By Reform Sasscer Staff:
In a wide ranging scheme currently playing out in Tennessee, Former Prince George’s County Public Schools (PGCPS) executive Dr. Shawn Joseph is in major water after appearing to have exported public corruption in the state. At the moment there is ongoing fiasco in which he is accused of breaking the law on contracts and misleading the local school board.
Metro Nashville Public Schools awarded millions of dollars in no-bid contracts without ever checking to see if they could get better prices, the press in Tennessee investigation discovered.
In a written statement, MNPS officials insisted checking for lower prices was unnecessary since they were “piggybacking” on contracts that other agencies had put out for bids.
“That’s the purpose of a piggyback: Use the results of a contract that was competitively bid,” the statement said.
But a veteran state auditor said piggybacking should only be used after officials have determined that it’s actually a good price.
Corruption during the procurement process affects development in several ways. First, it is likely to have a direct impact on cost. If firms have to pay bribes to win government contracts, the government is likely to have to pay more than they would have otherwise so that the firms can recoup those costs.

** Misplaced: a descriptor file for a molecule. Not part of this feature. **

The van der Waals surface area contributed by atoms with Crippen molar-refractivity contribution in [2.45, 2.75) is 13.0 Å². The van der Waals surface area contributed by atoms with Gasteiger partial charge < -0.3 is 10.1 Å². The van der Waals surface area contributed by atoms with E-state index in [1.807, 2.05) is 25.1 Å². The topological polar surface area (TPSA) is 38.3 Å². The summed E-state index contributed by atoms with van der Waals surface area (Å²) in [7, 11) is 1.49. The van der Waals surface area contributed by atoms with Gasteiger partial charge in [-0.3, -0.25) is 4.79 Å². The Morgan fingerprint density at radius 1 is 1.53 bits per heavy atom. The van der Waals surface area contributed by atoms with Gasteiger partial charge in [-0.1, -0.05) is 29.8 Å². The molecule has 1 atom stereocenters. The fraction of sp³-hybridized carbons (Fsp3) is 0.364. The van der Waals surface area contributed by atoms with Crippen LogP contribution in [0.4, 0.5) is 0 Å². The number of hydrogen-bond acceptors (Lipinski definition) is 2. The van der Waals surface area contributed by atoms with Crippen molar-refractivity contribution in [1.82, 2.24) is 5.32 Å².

Corruption can affect the quality of service —particularly when firms bribe inspectors and regulators to avoid meeting contract provisions or building standards. If firms can pay bribes to avoid meeting technical requirements specified in the bidding documents, quality will also suffer. Finally, when corruption is possible, firms are likely to invest scarce management resources in cultivating government contacts rather than in other more productive measures. Because bribes are illegal—and therefore risky to offer and receive and unenforceable if the other side fails to delivered promised services—firm managers and bureaucrats will usually want to know their counterparts during corrupt transactions.
Corruption in public contracting and bribes paid to building inspectors at MGM in Prince George’s County were blamed for student electrocuted last year in the fall. An independent engineer hired by the county released a report describing the wiring feeding the handrail as “terrible” and some of the “sloppiest work” he has ever seen.
If firm efficiency was the only thing that affected how much the firm was willing to pay in bribes, then corruption might not have a serious impact on competition or the outcome of the bidding process. The same shenanigans playing out in Tennessee are not very different with what has been happening locally in Prince George’s County in which attorneys hired by employees have been paid off together with judges to look the other way.